As I have grown older, I have started to spend less and less of my time doing things like watching TV or curling up to a good book. It’s not that I don’t want to; I have issues sitting still without falling asleep. So it’s nearly a miracle when I can sit through an entire movie and actually see the whole thing (for a while I kept wondering why I only remembered the first several minutes of various movies I’d watched with my husband).
And despite how much I enjoy attending church, and how interested I am in the topic of any given day, I struggle to stay awake during any service at any church. A while back, I decided to pick up once again with a habit I had in high school with my favorite teachers (although back then it wasn’t because I would fall asleep, but rather because I never wanted to stop drawing something). Instead of relying on my friends and family to nudge me if my head starts bobbing, I have started to write and sketch during church service. It may sound disrespectful, but it actually keeps me listening attentively. I can take notes on strong points from the sermon that I want to remember while simultaneously maintaining my body and mind occupied with something else. I have also decided to start saving my doodles and posting some of them for your (however minimal) amusement. Today’s sketch is a quick response to our family visit to the movies this weekend (I had snacks, so I did make it through the whole movie!!)…
There is a long-running stigma about the medical system in Mexico. North of the border, the general impression seems to be that if you visit a Mexican doctor for any reason, you will exit the clinic with a butchered spleen. Essentially, we believe that Mexican medical establishments are inferior to those of the U.S. From experience, I will say that in Mexico we may not see all of the bells and whistles we are accustomed to in the U.S. But in spite of uninformed jokes and fears about the quality of medical service, I’m soon going to wish I still had Mexican medical treatment available. Why? Because it is much more straightforward, practical, and affordable than it is in the U.S.
My husband and I recently learned that our family of three will soon become a family of four (please save the applause until the end of the post, hehe)!! I am still pretty early in the pregnancy game, but [Edit: …we have miscarried, but…] I am already pondering all the ways in which this [next] time around will be different. First, Aron will be able to be with me in the hospital and see his second child born. Second, we have a much broader and more intricate network of support from friends and family here in the U.S. Third — although we are far from winning financially — we are in a much more comfortable, stable spot here in the U.S. But there are all sorts of moments that will be distinct from those we had during pregnancy with D, and here is a good place to reflect and appreciate those times.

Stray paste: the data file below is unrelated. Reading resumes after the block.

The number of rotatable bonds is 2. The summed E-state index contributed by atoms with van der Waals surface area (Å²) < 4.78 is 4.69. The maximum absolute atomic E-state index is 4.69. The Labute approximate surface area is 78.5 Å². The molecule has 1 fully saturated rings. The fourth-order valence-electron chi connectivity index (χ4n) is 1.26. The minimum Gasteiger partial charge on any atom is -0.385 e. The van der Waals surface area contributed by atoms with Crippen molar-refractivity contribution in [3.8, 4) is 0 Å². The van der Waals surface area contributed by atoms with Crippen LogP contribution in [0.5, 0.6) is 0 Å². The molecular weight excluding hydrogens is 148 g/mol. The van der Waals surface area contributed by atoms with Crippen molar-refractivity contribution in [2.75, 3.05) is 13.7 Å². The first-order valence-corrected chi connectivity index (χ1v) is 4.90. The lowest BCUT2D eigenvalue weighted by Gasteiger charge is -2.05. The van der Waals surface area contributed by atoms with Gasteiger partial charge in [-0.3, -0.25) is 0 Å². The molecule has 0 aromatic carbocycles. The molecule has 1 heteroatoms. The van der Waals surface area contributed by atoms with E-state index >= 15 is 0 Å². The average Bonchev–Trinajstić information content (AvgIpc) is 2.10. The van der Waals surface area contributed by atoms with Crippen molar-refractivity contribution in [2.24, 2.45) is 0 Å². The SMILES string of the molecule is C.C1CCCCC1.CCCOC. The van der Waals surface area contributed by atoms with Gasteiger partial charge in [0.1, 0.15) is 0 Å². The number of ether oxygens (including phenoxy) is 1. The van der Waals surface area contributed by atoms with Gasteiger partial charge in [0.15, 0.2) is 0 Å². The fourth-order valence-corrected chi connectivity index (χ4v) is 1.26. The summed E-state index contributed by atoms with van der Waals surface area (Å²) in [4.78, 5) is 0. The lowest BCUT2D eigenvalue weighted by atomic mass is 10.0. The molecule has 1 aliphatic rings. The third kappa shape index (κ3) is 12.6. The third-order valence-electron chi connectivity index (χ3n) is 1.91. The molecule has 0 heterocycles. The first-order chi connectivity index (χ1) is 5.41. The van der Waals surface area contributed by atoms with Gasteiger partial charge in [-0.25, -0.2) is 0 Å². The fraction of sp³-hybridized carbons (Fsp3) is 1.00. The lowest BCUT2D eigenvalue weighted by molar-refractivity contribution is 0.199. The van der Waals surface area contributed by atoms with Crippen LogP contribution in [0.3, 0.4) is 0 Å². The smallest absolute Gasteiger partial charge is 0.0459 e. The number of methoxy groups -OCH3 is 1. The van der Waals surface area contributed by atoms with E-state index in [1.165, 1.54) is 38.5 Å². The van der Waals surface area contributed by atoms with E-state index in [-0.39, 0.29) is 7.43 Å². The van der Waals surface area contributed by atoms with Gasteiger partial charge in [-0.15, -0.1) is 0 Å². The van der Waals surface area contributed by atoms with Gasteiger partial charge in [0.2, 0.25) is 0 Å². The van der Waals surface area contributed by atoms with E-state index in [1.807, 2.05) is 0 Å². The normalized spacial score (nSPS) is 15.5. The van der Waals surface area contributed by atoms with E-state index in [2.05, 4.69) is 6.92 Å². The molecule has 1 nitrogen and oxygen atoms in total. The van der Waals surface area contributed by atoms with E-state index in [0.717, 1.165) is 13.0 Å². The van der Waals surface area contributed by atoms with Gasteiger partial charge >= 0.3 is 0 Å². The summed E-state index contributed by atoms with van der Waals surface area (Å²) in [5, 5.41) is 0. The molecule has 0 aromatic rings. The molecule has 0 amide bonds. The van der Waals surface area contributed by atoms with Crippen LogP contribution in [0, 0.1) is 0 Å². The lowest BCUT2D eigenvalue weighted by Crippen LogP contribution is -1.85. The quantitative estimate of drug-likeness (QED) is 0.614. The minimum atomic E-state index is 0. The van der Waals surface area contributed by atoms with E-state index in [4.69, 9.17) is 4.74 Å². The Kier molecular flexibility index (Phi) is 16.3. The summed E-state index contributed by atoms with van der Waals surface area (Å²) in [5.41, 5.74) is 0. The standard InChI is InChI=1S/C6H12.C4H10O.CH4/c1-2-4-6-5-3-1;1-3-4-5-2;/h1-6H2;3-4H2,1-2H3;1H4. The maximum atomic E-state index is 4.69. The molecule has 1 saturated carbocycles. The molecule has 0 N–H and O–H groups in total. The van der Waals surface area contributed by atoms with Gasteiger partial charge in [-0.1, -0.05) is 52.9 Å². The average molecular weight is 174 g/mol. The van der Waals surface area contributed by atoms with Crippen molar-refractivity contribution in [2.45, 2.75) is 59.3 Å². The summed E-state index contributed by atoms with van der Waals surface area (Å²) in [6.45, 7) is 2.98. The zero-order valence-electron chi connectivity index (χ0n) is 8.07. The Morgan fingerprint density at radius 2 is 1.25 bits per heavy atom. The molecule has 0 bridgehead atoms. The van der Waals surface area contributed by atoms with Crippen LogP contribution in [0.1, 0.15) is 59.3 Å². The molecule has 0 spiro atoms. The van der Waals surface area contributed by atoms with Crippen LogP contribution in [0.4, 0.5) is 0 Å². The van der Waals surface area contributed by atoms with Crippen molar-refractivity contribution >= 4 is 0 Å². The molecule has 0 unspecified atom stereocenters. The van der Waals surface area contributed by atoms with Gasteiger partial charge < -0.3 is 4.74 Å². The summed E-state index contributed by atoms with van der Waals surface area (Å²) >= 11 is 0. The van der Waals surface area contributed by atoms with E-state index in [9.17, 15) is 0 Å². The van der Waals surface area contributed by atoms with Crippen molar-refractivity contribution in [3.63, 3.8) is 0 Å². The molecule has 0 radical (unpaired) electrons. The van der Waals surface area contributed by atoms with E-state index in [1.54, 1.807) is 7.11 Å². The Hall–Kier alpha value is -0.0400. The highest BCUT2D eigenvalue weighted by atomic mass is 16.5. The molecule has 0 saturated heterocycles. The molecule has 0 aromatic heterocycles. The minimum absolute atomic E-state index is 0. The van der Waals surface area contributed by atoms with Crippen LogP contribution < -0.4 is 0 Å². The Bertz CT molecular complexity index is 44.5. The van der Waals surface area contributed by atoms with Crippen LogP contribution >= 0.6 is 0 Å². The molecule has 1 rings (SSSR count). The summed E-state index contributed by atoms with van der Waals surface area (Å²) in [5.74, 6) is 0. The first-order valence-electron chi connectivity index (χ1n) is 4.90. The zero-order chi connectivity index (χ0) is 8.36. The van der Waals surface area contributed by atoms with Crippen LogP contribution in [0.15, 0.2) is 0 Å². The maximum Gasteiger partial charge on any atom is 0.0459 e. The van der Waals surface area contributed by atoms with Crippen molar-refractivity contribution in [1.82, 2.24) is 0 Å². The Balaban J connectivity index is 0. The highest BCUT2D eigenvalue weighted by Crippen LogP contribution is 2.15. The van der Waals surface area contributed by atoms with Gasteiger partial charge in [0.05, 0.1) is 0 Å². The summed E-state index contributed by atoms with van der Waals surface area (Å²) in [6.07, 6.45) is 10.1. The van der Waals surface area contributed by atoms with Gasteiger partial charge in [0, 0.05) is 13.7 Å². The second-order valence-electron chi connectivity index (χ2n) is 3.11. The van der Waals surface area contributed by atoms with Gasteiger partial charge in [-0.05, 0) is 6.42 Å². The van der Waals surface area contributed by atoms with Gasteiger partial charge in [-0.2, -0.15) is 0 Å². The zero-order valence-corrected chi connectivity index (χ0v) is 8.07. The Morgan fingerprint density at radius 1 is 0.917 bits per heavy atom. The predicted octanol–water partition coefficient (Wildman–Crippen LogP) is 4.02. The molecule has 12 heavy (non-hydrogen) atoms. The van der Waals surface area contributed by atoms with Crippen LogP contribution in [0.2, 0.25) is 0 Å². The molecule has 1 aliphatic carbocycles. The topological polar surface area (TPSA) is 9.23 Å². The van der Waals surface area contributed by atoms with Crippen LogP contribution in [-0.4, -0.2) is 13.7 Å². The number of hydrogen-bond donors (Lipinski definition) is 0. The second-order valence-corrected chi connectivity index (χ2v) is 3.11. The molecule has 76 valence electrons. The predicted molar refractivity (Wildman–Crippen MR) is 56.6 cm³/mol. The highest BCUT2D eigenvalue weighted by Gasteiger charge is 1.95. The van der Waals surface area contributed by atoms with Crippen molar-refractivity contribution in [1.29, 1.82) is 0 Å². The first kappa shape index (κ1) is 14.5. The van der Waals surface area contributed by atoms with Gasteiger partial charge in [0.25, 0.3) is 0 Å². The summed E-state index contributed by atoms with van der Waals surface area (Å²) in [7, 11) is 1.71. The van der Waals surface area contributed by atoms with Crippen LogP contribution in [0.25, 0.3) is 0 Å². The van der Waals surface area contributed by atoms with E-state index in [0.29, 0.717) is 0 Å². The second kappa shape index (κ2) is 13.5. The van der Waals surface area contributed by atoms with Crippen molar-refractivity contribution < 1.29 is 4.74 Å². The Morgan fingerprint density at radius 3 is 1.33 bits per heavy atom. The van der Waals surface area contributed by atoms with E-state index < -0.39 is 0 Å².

Aron and I were living in Mexico when we found out we were going to have our first child. After unclear results with two home pregnancy tests (even though we already knew, you know?), we finally went to get a blood test done. Aron accompanied me to a tiny medical analysis clinic which Continue reading →
You might think this is going to be an essay full of handy tips and nifty tricks for navigating the globe as a solo traveler of the female persuasion. You might be expecting reminders to bring tampons and condoms (both of which are often not available the exact moment you want them most), or to wear a fake wedding band to deter would-be Casanovas. I could tell you to write down cell phone numbers, since none of our memories stretch that far anymore, to photocopy your passport and stash it separately, to carry toilet paper and a ziploc for locales where neither paper nor trash bins are available.
Until two weeks ago, this was going to be that kind of essay. And then, at a moment when I was feeling my most adventurous, my most independent, my most ass-kicking and name-taking, my delusions of self-sufficiency crumbled into a puddle in…